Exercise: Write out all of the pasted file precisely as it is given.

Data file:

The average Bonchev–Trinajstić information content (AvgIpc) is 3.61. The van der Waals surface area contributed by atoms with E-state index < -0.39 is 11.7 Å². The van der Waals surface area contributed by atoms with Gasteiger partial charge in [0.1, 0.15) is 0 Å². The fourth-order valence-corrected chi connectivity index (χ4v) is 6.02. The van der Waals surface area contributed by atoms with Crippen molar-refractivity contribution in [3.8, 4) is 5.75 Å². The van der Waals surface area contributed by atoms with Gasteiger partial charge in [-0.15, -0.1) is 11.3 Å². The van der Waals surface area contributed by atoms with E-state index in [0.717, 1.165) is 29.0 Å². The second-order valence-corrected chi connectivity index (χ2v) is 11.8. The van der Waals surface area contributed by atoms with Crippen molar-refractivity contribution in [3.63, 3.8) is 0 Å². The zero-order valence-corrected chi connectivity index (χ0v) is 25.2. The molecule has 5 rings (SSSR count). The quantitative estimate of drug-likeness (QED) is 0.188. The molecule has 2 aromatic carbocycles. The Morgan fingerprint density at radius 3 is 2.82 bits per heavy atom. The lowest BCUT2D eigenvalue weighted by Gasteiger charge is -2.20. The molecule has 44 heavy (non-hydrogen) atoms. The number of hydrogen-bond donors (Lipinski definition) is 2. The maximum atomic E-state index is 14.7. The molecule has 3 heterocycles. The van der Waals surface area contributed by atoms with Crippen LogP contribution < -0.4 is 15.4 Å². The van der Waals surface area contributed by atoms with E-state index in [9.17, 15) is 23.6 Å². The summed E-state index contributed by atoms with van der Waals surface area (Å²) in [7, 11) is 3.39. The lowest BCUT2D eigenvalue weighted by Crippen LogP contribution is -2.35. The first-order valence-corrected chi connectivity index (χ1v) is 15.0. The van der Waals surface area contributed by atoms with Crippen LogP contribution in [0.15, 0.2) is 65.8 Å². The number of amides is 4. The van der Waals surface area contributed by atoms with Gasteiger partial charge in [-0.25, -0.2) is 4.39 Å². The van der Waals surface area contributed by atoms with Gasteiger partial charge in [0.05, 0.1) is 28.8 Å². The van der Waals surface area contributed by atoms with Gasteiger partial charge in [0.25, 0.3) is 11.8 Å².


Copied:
The average Bonchev–Trinajstić information content (AvgIpc) is 3.61. The van der Waals surface area contributed by atoms with E-state index < -0.39 is 11.7 Å². The van der Waals surface area contributed by atoms with Gasteiger partial charge in [0.1, 0.15) is 0 Å². The fourth-order valence-corrected chi connectivity index (χ4v) is 6.02. The van der Waals surface area contributed by atoms with Crippen molar-refractivity contribution in [3.8, 4) is 5.75 Å². The van der Waals surface area contributed by atoms with Gasteiger partial charge in [-0.15, -0.1) is 11.3 Å². The van der Waals surface area contributed by atoms with E-state index in [0.717, 1.165) is 29.0 Å². The second-order valence-corrected chi connectivity index (χ2v) is 11.8. The van der Waals surface area contributed by atoms with Crippen molar-refractivity contribution in [3.63, 3.8) is 0 Å². The zero-order valence-corrected chi connectivity index (χ0v) is 25.2. The molecule has 5 rings (SSSR count). The quantitative estimate of drug-likeness (QED) is 0.188. The molecule has 2 aromatic carbocycles. The Morgan fingerprint density at radius 3 is 2.82 bits per heavy atom. The lowest BCUT2D eigenvalue weighted by Gasteiger charge is -2.20. The molecule has 44 heavy (non-hydrogen) atoms. The number of hydrogen-bond donors (Lipinski definition) is 2. The maximum atomic E-state index is 14.7. The molecule has 3 heterocycles. The van der Waals surface area contributed by atoms with Crippen LogP contribution < -0.4 is 15.4 Å². The van der Waals surface area contributed by atoms with E-state index in [9.17, 15) is 23.6 Å². The summed E-state index contributed by atoms with van der Waals surface area (Å²) in [7, 11) is 3.39. The lowest BCUT2D eigenvalue weighted by Crippen LogP contribution is -2.35. The first-order valence-corrected chi connectivity index (χ1v) is 15.0. The van der Waals surface area contributed by atoms with Crippen LogP contribution in [0.15, 0.2) is 65.8 Å². The number of amides is 4. The van der Waals surface area contributed by atoms with Gasteiger partial charge in [-0.25, -0.2) is 4.39 Å². The van der Waals surface area contributed by atoms with Gasteiger partial charge in [0.05, 0.1) is 28.8 Å². The van der Waals surface area contributed by atoms with Gasteiger partial charge in [0.25, 0.3) is 11.8 Å².